Obfuscation in JavaScript

I love the word obfuscation. It seems to reflect its own definition. To obfuscate something is to make it difficult to understand.

So why would we want obfuscation in JavaScript. Well, let me give you an example. Recently I was working on a project where we had to connect to an online system. The online system did not have the security fully implemented yet, and as a result we had to include some of the details about the system in the JavaScript code. Well, we didn’t want it to be super simple for someone to discover that information. We wanted to hide it a bit. So the solution…we obfuscated that portion of the JavaScript code.

I learned about a couple of sites that help do this. They obfuscate your JavaScript code by moving things around and converting information to Hex. I used both of these locations. I would pass the code through the first location and then pass the results through the second. Technically, someone could figure it out, but it is quite difficult. Drop some code in, obfuscate it, and then see if you can make heads or tails of it.

https://javascriptobfuscator.com/Javascript-Obfuscator.aspx

https://www.daftlogic.com/projects-online-javascript-obfuscator.htm

Finding JavaScript Libraries and Frameworks

Several weeks ago I wrote about javascripting.com. At that time I had just discovered the site and found it very helpful in providing information about JavaScript libraries and frameworks. Since that time I have created a video on the All Things JavaScript YouTube channel that talks about three sites that can be used for gathering information about libraries and frameworks.

The tutorial not only provides more information on javascripting.com, but also talks about microjs.com and Github’s explore page. If you have found javascripting.com helpful, you may also enjoy the information on the other sites. He is the tutorial that was recently releases on the YouTube channel.

Trying Out Thimble by Mozilla

A couple of weeks ago I first learned about Thimble while reading one of the several newsletters I receive each week. Quoting directly from the Thimble web site, it is an online code editor that makes it easy to create and publish your own web pages while learning HTML, CSS & JavaScript.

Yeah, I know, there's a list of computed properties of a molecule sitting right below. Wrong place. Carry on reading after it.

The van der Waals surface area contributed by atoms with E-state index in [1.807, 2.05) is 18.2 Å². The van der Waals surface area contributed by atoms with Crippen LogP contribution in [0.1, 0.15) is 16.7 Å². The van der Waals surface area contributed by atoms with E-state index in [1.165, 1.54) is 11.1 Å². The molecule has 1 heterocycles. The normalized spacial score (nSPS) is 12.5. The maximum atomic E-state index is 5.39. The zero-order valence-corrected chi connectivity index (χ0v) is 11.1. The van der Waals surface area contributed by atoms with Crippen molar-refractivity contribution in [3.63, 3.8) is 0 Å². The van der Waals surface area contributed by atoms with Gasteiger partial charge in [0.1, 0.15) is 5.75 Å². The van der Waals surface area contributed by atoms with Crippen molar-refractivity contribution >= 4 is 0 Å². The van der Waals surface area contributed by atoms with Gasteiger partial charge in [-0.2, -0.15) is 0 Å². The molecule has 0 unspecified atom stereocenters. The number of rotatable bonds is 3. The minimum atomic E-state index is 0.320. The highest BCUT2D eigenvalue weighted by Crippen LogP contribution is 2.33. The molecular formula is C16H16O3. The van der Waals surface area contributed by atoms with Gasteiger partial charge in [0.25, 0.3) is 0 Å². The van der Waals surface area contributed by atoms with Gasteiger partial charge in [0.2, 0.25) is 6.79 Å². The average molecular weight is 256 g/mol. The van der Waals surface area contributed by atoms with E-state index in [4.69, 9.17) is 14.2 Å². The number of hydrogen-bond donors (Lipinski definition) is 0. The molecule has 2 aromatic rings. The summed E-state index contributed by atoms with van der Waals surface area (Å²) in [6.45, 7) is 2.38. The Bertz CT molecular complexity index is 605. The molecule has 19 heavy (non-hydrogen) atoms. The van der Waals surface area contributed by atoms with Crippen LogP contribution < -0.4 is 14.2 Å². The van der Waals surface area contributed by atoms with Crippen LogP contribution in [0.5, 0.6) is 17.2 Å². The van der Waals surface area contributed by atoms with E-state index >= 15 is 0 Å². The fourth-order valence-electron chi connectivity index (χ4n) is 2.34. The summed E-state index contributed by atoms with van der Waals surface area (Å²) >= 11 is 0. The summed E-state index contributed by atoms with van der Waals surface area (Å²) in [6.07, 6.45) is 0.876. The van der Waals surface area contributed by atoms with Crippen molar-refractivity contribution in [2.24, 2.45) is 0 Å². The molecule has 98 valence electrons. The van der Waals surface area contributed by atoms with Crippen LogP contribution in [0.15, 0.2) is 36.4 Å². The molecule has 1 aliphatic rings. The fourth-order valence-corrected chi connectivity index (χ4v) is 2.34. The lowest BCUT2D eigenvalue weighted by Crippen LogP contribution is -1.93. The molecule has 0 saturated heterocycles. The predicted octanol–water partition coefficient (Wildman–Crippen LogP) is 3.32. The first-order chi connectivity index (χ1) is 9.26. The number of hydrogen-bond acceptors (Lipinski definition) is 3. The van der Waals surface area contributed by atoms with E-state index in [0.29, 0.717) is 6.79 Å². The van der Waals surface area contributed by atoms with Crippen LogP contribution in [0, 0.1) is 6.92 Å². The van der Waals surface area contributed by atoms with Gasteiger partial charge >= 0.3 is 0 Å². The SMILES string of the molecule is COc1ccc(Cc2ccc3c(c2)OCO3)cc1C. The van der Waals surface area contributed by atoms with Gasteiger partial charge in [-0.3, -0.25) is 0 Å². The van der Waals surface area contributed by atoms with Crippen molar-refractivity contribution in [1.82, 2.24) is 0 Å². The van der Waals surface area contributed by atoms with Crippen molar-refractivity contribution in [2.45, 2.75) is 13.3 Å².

The tool seems to be designed for younger kids, but it looks helpful to anyone that is just starting in web development and needs to learn HTML, CSS. You can view a quick introduction video, create an account and get started by visiting the Thimble web site.

Here are a list of features that Thimble offers:

  • You can start a new web page by copying an existing web page. This is called remixing in Thimble. This is a great option for beginners. You get to see the HTML, CSS and JavaScript, make tweaks and see how those tweaks change the site. If you choose to, you can also start a web page from scratch.
  • The Thimble editor consists of three areas: a file manager, a code editor and a preview pane. This allows for ultimate flexibility as you try out different things. You can add additional pages via the file manager. You can then build or edit pages using the code editor. When you make changes in the code editor, those changes automatically show up in the preview pane.
  • Assistance features are provided to help you learn. For example, you can highlight a CSS attribute or an HTML tag, press Alt+k and the code editor will display a description of the tag or CSS attribute. I tried to do this with JavaScript reserved words, but it didn’t seem to work.
  • Some projects have a tutorial file that walk you through a short tutorial different techniques for that site.
  • Once you have created a site, you can publish it to the web. You are provided with a URL that you can share with others. This is a great option for younger learners.

Go ahead and give Thimble a try and see if it is the type of tool that could aid in your web development learning.